Saturday, November 14, 2009

"Nature Abhors A Gradient"

While working on an assignment for a biology class, I stumbled upon a book in the library entitled "Into The Cool: Energy Flow, Thermodynamics, and Life" by Eric D. Schneider and Dorion Sagan. While the book didn't contribute to my specific homework assignment, it had an incredibly intriguing preface, and I ended up checking the book out and taking it home with me.

Before even diving into Part One, Chapter One, the authors made some profound observations in the introduction about life and its continuous battle against entropy. Entropy is disorder. Specifically, entropy is atomic or molecular randomness. Living things defy entropy because living things are complex, patterned, and organized. The entire universe tends toward randomness and disorder, and life moves against it. As an example, compare the complex structure and pattern of a living tree with the disarray of fallen leaves and decomposing branches. As scientist Evelyn Hutchinson said, "Disorder spreads through the universe, and life alone battles against it."

Just as nature prefers entropy, so "nature abhors a gradient" (Schneider and Kay 1989). A gradient is defined as a difference between properties (such as temperature, pressure, etc) between two regions of space. Unless maintained with an influx of energy, gradients will break down. For example, the heater in your room creates a temperature gradient of hot air against cold air. If you turn your heater off, your room will eventually become cold as the gradient collapses and the air mixes.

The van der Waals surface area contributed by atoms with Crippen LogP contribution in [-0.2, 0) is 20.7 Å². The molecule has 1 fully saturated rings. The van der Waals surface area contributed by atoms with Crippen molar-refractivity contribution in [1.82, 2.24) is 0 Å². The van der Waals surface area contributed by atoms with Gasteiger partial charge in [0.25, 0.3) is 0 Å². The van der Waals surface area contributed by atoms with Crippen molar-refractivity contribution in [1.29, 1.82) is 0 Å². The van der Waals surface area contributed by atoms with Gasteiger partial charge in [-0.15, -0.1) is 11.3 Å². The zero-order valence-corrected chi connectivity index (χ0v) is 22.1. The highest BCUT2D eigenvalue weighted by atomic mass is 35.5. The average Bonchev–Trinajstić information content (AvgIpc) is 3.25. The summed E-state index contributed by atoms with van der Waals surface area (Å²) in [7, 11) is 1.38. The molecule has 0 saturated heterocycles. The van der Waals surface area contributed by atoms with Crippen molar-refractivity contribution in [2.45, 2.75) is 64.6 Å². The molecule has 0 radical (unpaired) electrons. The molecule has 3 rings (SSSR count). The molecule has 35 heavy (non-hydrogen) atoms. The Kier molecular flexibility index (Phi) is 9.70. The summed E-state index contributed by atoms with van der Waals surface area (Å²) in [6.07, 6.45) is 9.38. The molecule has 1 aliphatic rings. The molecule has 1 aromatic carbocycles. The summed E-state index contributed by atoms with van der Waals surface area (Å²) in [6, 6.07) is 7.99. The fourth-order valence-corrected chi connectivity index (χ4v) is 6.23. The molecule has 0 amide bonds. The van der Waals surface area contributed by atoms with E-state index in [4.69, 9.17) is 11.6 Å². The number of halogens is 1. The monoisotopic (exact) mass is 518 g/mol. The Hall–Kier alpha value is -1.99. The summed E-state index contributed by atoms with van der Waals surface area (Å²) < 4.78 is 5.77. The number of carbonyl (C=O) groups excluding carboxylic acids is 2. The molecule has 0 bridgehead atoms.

If the universe tends towards entropy and chaos, than how can life exist at all? What is its function? Schneider and Sagan make an interesting statement regarding a function of life, that life reduces, "over billions of years, the huge solar gradient between hot sun and cold space." Life can battle entropy because it receives a constant input of energy from the sun. And, as specified by the second law of thermodynamics, energy becomes less useful as it moves through the system. Living things bring energy and heat from the sun, process and churn and convert it, and then spit it back out as heat to dissolve in space. By this logic, we as living things are catalysts in the elimination of a gradient. Our low-entropy systems actually contribute to the overall increase of entropy in the universe.
I find the mixture of physics and biology in the book intriguing, and the implications of the idea astounding... And, I'm looking forward to reading the rest of the book.